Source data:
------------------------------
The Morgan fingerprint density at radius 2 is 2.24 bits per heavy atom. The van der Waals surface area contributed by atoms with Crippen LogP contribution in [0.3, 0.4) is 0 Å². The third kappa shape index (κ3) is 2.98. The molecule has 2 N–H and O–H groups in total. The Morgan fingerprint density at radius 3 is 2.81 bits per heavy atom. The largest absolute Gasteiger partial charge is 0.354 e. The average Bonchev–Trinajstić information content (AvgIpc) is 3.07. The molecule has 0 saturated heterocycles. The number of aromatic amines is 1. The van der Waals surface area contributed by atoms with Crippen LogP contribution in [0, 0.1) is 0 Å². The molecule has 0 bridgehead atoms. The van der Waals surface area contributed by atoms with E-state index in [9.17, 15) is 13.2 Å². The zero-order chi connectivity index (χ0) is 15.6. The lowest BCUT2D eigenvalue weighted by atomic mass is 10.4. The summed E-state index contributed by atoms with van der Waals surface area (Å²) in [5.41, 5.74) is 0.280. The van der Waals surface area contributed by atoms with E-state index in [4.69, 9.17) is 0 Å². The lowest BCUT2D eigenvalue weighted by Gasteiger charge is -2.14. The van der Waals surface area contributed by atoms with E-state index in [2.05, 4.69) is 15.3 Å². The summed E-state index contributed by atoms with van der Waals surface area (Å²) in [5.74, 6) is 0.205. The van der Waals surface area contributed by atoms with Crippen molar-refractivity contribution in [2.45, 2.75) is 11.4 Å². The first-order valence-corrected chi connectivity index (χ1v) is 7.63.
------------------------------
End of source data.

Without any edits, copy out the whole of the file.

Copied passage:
The Morgan fingerprint density at radius 2 is 2.24 bits per heavy atom. The van der Waals surface area contributed by atoms with Crippen LogP contribution in [0.3, 0.4) is 0 Å². The third kappa shape index (κ3) is 2.98. The molecule has 2 N–H and O–H groups in total. The Morgan fingerprint density at radius 3 is 2.81 bits per heavy atom. The largest absolute Gasteiger partial charge is 0.354 e. The average Bonchev–Trinajstić information content (AvgIpc) is 3.07. The molecule has 0 saturated heterocycles. The number of aromatic amines is 1. The van der Waals surface area contributed by atoms with Crippen LogP contribution in [0, 0.1) is 0 Å². The molecule has 0 bridgehead atoms. The van der Waals surface area contributed by atoms with E-state index in [9.17, 15) is 13.2 Å². The zero-order chi connectivity index (χ0) is 15.6. The lowest BCUT2D eigenvalue weighted by atomic mass is 10.4. The summed E-state index contributed by atoms with van der Waals surface area (Å²) in [5.41, 5.74) is 0.280. The van der Waals surface area contributed by atoms with E-state index in [4.69, 9.17) is 0 Å². The lowest BCUT2D eigenvalue weighted by Gasteiger charge is -2.14. The van der Waals surface area contributed by atoms with E-state index in [2.05, 4.69) is 15.3 Å². The summed E-state index contributed by atoms with van der Waals surface area (Å²) in [5.74, 6) is 0.205. The van der Waals surface area contributed by atoms with Crippen molar-refractivity contribution in [2.45, 2.75) is 11.4 Å². The first-order valence-corrected chi connectivity index (χ1v) is 7.63.